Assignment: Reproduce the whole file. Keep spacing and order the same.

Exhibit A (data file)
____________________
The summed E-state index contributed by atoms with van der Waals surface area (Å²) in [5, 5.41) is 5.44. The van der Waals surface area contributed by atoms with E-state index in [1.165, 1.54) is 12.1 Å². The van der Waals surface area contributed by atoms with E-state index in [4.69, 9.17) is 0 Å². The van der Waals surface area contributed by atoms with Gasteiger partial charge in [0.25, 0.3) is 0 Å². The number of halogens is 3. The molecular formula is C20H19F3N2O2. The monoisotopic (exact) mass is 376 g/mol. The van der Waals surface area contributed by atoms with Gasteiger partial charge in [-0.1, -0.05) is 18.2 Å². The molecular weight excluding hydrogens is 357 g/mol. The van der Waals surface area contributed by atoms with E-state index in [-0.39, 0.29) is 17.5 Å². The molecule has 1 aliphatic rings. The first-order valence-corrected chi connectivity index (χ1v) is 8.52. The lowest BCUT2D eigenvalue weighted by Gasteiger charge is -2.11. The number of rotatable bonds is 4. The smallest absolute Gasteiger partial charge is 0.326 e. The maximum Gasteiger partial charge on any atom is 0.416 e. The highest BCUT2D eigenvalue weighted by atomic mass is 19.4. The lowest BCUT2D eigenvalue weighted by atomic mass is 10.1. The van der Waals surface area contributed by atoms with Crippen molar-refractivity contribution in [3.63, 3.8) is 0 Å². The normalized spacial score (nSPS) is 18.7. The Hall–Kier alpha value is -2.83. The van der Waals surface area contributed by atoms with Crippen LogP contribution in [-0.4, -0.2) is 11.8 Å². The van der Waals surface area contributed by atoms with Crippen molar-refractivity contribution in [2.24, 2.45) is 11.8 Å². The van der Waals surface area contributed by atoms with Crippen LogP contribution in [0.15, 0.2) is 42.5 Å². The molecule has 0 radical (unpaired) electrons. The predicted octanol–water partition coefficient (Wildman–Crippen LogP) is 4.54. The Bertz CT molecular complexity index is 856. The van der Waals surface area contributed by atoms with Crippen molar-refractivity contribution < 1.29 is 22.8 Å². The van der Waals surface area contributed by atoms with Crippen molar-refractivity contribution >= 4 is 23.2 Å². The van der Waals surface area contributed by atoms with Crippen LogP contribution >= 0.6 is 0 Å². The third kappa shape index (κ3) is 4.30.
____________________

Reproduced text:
The summed E-state index contributed by atoms with van der Waals surface area (Å²) in [5, 5.41) is 5.44. The van der Waals surface area contributed by atoms with E-state index in [1.165, 1.54) is 12.1 Å². The van der Waals surface area contributed by atoms with E-state index in [4.69, 9.17) is 0 Å². The van der Waals surface area contributed by atoms with Gasteiger partial charge in [0.25, 0.3) is 0 Å². The number of halogens is 3. The molecular formula is C20H19F3N2O2. The monoisotopic (exact) mass is 376 g/mol. The van der Waals surface area contributed by atoms with Gasteiger partial charge in [-0.1, -0.05) is 18.2 Å². The molecular weight excluding hydrogens is 357 g/mol. The van der Waals surface area contributed by atoms with E-state index in [-0.39, 0.29) is 17.5 Å². The molecule has 1 aliphatic rings. The first-order valence-corrected chi connectivity index (χ1v) is 8.52. The lowest BCUT2D eigenvalue weighted by Gasteiger charge is -2.11. The number of rotatable bonds is 4. The smallest absolute Gasteiger partial charge is 0.326 e. The maximum Gasteiger partial charge on any atom is 0.416 e. The highest BCUT2D eigenvalue weighted by atomic mass is 19.4. The lowest BCUT2D eigenvalue weighted by atomic mass is 10.1. The van der Waals surface area contributed by atoms with Crippen molar-refractivity contribution in [3.63, 3.8) is 0 Å². The normalized spacial score (nSPS) is 18.7. The Hall–Kier alpha value is -2.83. The van der Waals surface area contributed by atoms with Crippen LogP contribution in [-0.4, -0.2) is 11.8 Å². The van der Waals surface area contributed by atoms with Crippen molar-refractivity contribution in [2.24, 2.45) is 11.8 Å². The van der Waals surface area contributed by atoms with Crippen LogP contribution in [0.15, 0.2) is 42.5 Å². The molecule has 0 radical (unpaired) electrons. The predicted octanol–water partition coefficient (Wildman–Crippen LogP) is 4.54. The Bertz CT molecular complexity index is 856. The van der Waals surface area contributed by atoms with Crippen molar-refractivity contribution < 1.29 is 22.8 Å². The van der Waals surface area contributed by atoms with Crippen molar-refractivity contribution >= 4 is 23.2 Å². The van der Waals surface area contributed by atoms with Crippen LogP contribution >= 0.6 is 0 Å². The third kappa shape index (κ3) is 4.30.